Staying Active and Connecting to Your Sports Community Online By Sarah Werner
The pandemic has made it more difficult for everyone to get adequate exercise. This lack is most acutely felt by people with disabilities who are at a higher risk for complications from COVID-19 than other groups, making returning to the gym or to group exercise more dangerous. The warm summer weather is great for people who participate in solitary outdoor sports like handcycling and wheelchair racing. It’s harder if your usual mode of exercise is with a group class, at the gym, or playing a team sport. And even the solitary sports can get lonely without connection to fellow athletes. Fortunately there are lots of ways to stay active by engaging with an online community in whatever sport or mode of workout you love. Connecting online can also help you develop new skills in your sport or learn how to repair or spruce up your equipment while you have extra time on your hands. With more people working and attending school online, the world of sport has moved into the virtual world more than ever as well.
One of the best ways to be encouraged to stay active is by being part of an online community of similar athletes, whether it’s wheelchair racing, wheelchair basketball, or handcycling. Facebook is full of such groups, offering tutorials, online training sessions via Zoom, and informative conversation about the sport. There are groups of handcyclists and wheelchair racers who get together once a week to practice on indoor rollers and give encouragement to each other. In a recent search I found over a dozen Facebook groups dedicated to wheelchair racing and about ten groups for handcycling. There are also several groups for wheelchair basketball players and quad rugby enthusiasts. These are forums where athletes can share their accomplishments, questions and sorrows about practicing their sport during the pandemic.
Another option for wheelchair racers is taking part in virtual races. Most road races have been canceled or moved online, and this includes wheelchair divisions. The Falmouth Road Race, for example, has a whole host of online activities and goodies just for wheelchair participants before and during their August 23rd race (https://falmouthroadrace.com/). Signing up for a virtual race gives you the same motivation to reach a training goal by a particular date as participating in an actual race would, and it also gives athletes the chance to socialize via Zoom meetups beforehand as well as a live feed during the race if the organizer offers that. Participants also usually still get the t-shirt and coupons that normally come with signing up for a race.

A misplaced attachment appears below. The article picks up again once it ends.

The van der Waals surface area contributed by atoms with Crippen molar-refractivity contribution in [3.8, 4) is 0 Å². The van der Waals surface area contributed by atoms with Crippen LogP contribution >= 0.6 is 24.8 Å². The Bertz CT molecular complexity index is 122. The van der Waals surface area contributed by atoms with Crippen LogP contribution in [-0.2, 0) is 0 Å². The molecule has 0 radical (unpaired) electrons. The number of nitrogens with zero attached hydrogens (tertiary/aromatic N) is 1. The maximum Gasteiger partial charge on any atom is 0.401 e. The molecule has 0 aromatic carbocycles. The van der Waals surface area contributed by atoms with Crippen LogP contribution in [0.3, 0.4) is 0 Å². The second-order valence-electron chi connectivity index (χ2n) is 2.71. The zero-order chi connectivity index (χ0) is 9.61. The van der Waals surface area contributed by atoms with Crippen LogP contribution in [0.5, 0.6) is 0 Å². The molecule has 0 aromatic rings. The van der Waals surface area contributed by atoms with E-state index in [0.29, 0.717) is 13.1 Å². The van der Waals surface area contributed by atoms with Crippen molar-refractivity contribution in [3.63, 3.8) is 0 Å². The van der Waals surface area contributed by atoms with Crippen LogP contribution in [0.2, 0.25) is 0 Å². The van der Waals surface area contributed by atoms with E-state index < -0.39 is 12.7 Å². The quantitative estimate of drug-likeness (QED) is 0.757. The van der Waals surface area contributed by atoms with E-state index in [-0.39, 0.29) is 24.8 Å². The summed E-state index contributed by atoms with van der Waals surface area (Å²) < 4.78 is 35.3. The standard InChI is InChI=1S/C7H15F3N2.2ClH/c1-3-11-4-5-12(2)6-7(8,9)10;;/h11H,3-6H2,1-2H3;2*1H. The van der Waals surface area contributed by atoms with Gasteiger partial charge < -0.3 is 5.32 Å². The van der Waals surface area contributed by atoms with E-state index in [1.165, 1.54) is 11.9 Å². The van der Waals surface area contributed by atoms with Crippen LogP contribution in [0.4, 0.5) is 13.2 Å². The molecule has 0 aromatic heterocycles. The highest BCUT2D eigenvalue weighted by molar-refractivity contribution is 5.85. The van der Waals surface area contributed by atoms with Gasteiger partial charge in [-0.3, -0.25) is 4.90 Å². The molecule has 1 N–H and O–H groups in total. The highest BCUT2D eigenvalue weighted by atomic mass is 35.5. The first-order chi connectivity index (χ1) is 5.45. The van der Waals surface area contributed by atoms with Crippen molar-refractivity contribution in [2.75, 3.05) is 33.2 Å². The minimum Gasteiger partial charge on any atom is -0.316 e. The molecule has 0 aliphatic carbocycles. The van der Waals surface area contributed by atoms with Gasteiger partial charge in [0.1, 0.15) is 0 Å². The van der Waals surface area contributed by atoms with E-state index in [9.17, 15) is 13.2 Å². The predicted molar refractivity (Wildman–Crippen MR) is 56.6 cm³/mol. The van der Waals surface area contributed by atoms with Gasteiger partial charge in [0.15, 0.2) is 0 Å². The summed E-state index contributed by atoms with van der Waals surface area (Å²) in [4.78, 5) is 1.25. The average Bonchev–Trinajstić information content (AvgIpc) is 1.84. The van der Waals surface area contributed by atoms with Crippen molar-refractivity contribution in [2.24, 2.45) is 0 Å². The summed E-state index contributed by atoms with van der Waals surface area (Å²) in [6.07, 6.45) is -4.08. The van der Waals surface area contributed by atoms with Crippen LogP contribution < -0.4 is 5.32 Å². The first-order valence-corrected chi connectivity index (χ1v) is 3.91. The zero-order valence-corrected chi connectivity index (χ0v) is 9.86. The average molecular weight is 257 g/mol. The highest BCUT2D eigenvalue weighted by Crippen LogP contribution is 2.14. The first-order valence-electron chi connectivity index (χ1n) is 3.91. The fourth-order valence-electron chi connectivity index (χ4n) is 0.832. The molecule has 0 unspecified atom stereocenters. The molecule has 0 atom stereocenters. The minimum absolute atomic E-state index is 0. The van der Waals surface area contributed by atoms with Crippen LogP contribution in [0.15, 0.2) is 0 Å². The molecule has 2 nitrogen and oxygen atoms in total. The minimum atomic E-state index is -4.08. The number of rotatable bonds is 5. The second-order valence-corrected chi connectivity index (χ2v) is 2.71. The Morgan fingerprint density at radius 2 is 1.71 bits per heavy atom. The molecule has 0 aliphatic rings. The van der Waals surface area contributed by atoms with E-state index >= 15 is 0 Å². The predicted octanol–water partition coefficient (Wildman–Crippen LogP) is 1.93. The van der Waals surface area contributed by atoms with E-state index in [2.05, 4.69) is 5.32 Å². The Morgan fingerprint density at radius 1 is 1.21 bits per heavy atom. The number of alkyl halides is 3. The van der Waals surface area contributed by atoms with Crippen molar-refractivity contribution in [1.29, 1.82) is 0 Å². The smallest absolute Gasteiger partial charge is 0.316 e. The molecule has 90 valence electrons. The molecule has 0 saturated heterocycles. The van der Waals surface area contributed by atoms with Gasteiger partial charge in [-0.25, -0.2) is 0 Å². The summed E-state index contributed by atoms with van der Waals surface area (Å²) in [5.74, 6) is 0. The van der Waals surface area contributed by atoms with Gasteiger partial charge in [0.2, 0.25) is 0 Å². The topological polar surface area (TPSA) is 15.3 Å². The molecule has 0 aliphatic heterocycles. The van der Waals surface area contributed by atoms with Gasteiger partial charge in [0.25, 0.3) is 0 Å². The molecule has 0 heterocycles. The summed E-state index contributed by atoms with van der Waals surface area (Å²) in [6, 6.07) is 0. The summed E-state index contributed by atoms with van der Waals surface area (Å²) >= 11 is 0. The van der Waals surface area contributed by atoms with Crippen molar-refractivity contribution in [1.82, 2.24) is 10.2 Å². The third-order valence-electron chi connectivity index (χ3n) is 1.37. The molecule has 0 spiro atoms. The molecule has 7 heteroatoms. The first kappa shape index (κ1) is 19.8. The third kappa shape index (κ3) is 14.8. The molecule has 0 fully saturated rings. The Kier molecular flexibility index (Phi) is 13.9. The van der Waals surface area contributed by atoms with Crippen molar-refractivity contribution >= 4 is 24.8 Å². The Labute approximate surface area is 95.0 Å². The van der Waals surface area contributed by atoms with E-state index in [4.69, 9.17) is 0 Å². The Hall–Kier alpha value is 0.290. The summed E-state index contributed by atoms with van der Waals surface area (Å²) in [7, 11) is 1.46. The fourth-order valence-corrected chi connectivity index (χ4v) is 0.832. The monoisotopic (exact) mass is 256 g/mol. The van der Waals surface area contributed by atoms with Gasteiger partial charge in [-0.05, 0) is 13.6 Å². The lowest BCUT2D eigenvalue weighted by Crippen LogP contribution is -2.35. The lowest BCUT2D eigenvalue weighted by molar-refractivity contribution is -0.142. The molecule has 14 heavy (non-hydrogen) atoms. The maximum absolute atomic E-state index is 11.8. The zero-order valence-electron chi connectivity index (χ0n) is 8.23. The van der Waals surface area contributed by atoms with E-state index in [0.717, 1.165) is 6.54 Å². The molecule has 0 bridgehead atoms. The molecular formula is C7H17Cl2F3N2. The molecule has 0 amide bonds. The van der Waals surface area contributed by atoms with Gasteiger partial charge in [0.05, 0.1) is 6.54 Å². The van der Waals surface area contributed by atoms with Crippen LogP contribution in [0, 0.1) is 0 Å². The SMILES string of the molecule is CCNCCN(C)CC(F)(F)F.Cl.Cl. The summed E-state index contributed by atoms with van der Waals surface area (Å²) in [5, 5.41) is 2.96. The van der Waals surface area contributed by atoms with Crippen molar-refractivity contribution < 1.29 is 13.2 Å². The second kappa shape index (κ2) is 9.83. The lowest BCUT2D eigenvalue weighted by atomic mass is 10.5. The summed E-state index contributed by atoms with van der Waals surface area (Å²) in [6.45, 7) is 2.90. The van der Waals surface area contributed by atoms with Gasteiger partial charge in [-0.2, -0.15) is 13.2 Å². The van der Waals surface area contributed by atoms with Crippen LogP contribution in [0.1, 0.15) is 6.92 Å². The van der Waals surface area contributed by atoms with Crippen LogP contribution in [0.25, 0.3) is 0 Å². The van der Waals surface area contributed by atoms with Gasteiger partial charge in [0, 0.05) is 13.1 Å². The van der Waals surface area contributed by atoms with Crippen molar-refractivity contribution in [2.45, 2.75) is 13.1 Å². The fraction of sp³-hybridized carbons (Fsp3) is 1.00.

Another great opportunity for athletes is to register for the Angel City Virtual Games, happening for three one-week periods starting July 13 and ending August 30 (https://www.angelcitygames.org/). Elite athletes and coaches from 11 sports will be offering training sessions and resources for their sport, including swimming, track and field, tennis, basketball, judo and goalball. Each week will feature challenges that registered participants can take part in as well as live-streamed virtual workouts. It will also feature community building activities and virtual concerts, mimicking the actual experience of the games as much as possible.
A related option is to sign up for a virtual camp geared towards your particular sport. The University of Illinois recorded sessions from all of their virtual camps and made them available on their website for those who weren’t able to participate live (https://www.disability.illinois.edu/camps). They have a series of video tutorials for each of their two sports camps, wheelchair track and wheelchair basketball, which include advice on proper technique as well as workouts you can do as you watch the videos. They are taught by the college coaches at University of Illinois and include footage from games and races to help demonstrate proper technique.
You can also spice up your personal workout at home with advice and videos from top athletes. Paralympic champion wheelchair racer Tatyana McFadden has a great upper body workout that anyone can try no matter your sport of choice (https://www.runnersworld.com/training/a33022496/tatyana-mcfadden-upper-body-workout/). If you’re missing your group exercise class, there are some good resources on YouTube. The Shepherd Center in Atlanta has an entire YouTube page of workout resources, including cardio, core stability, and deep breathing (https://www.youtube.com/user/ShepherdCenter). Individuals also share their own home cardio routines with minimal equipment necessary, like this one (https://www.youtube.com/watch?v=qbFvZEPTXDk).
If you’re looking to use this time at home to hone your technique or learn new skills, there are a lot of online resources available from leaders in the sport. World-renowned wheelchair racing athlete Daniel Romanchuk is doing how-to posts on Facebook for wheelchair racers (https://www.facebook.com/thedanielromanchuk). His tutorials so far have covered tuning your track compensator, steering, retreading pushrims, and how to select the right tires.
Watching historic games is another good way to pick up tips in team sports like wheelchair basketball and quad rugby. Finals matches for both of these sports from both the 2012 London Olympic Games and 2016 Rio Games are available in full on YouTube so you can have a chance to learn from the best of the best athletes from all over the world.
No matter what sport you love or if you only workout to keep up your cardiovascular health, there are a bounty of resources online to help you set and accomplish your fitness goals. All signs seem to indicate that the pandemic will be disrupting many aspects of our lives for months to come, and staying healthy is one of the best ways to prevent disease and keep up your spirit during these uniquely challenging times.
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